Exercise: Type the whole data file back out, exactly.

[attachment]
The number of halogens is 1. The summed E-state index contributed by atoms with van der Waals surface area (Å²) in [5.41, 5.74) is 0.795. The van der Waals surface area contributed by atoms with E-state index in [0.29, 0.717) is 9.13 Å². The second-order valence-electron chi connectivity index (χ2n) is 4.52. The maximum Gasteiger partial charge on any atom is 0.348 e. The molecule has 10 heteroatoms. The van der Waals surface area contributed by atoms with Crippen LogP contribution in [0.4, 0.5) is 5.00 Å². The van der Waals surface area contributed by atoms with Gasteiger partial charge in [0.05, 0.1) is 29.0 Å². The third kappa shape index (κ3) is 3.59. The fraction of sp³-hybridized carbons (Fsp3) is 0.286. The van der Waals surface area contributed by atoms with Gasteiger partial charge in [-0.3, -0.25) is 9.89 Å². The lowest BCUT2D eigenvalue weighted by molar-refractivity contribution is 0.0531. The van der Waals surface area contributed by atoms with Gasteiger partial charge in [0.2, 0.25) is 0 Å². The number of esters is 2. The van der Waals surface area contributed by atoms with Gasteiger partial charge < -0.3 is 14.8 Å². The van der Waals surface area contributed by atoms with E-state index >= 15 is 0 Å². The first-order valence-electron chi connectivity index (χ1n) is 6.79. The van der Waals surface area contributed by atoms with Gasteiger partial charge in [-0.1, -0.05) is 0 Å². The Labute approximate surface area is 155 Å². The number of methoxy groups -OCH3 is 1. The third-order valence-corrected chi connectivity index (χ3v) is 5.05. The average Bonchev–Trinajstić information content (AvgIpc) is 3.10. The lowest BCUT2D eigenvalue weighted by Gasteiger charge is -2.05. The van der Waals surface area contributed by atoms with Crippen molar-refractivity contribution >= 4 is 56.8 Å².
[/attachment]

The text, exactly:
The number of halogens is 1. The summed E-state index contributed by atoms with van der Waals surface area (Å²) in [5.41, 5.74) is 0.795. The van der Waals surface area contributed by atoms with E-state index in [0.29, 0.717) is 9.13 Å². The second-order valence-electron chi connectivity index (χ2n) is 4.52. The maximum Gasteiger partial charge on any atom is 0.348 e. The molecule has 10 heteroatoms. The van der Waals surface area contributed by atoms with Crippen LogP contribution in [0.4, 0.5) is 5.00 Å². The van der Waals surface area contributed by atoms with Gasteiger partial charge in [0.05, 0.1) is 29.0 Å². The third kappa shape index (κ3) is 3.59. The fraction of sp³-hybridized carbons (Fsp3) is 0.286. The van der Waals surface area contributed by atoms with Gasteiger partial charge in [-0.3, -0.25) is 9.89 Å². The lowest BCUT2D eigenvalue weighted by molar-refractivity contribution is 0.0531. The van der Waals surface area contributed by atoms with Gasteiger partial charge in [0.2, 0.25) is 0 Å². The number of esters is 2. The van der Waals surface area contributed by atoms with Gasteiger partial charge < -0.3 is 14.8 Å². The van der Waals surface area contributed by atoms with E-state index >= 15 is 0 Å². The first-order valence-electron chi connectivity index (χ1n) is 6.79. The van der Waals surface area contributed by atoms with Gasteiger partial charge in [-0.1, -0.05) is 0 Å². The Labute approximate surface area is 155 Å². The number of methoxy groups -OCH3 is 1. The third-order valence-corrected chi connectivity index (χ3v) is 5.05. The average Bonchev–Trinajstić information content (AvgIpc) is 3.10. The lowest BCUT2D eigenvalue weighted by Gasteiger charge is -2.05. The van der Waals surface area contributed by atoms with Crippen molar-refractivity contribution >= 4 is 56.8 Å².